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Trump and Canada
An RBC Dominion Securities analyst is taking a contrarian view of the impact of a Trump presidency, suggesting it could be a good thing for Canada.
First, though, appreciate that Matthew Barasch was commenting on the economy and the markets. Not on, like, common sense.
Other observers have said that Mr. Trump could be a bad choice for Canada, particularly where his trade policies are concerned.
Not necessarily so, Mr. Barasch said in a report on what investors should know for their portfolios. The “sum total” of the Republican candidate’s policy plans would be a plus for Canada and certain stocks, at least initially.
“In fact, we think several of his policies have the potential to be significant positive drivers for Canada and Canadian stocks,” Mr. Barasch said.
“Further, we would be very cautious with those who suggest that markets will crash and dogs and cats will live together upon a Trump victory, as these types of stories often sell newspapers, but have little connection to reality.”
To be clear, Mr. Barasch wasn’t commenting on whether Mr. Trump will win the election, only on what could happen if he does. Here are some of his main points, based on the idea that the Republicans control the U.S. Congress and that there are many unknowns surrounding the GOP candidate:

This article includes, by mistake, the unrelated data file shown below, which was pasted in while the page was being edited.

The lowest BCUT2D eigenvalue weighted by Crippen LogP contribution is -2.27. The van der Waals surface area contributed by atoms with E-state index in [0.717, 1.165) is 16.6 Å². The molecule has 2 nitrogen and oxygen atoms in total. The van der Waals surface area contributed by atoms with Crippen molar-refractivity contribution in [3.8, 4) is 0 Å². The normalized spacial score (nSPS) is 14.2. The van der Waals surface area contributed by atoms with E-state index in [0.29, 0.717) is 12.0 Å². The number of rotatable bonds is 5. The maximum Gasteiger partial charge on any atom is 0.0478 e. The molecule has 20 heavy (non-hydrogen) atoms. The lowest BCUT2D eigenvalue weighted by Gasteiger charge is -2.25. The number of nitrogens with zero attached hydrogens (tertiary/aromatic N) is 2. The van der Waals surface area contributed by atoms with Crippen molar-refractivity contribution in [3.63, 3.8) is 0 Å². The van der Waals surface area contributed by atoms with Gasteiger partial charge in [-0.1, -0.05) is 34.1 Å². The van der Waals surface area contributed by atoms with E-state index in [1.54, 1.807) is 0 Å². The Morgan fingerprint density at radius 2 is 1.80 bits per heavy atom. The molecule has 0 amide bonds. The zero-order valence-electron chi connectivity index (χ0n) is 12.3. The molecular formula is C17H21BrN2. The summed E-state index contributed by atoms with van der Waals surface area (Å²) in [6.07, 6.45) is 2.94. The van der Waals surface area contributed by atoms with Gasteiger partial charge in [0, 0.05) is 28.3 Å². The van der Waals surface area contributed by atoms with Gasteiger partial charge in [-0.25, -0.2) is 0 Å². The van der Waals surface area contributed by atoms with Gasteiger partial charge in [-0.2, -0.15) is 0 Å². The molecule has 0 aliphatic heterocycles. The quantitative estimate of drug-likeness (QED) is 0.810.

1. Market reaction should, for the most part, already be priced in by the day of the election, so there should be little shock from the result. If uncertainty is rampant, though, or if markets think Ms. Clinton will win, the knee-jerk reaction would be negative.
2. Mr. Trump’s plan to ease personal and corporate taxes would be both positive and negative for Canada. On the positive side, it would juice the economy of Canada’s biggest trading partner, thus with a “fairly meaningful” ripple effect north of the border. On the other hand, Canada now has a more competitive corporate tax rate, a gap that would disappear. And every province would have a higher marginal tax bracket than in the United States.
3. The “immigration divide” between Canada and the U.S. would widen, given M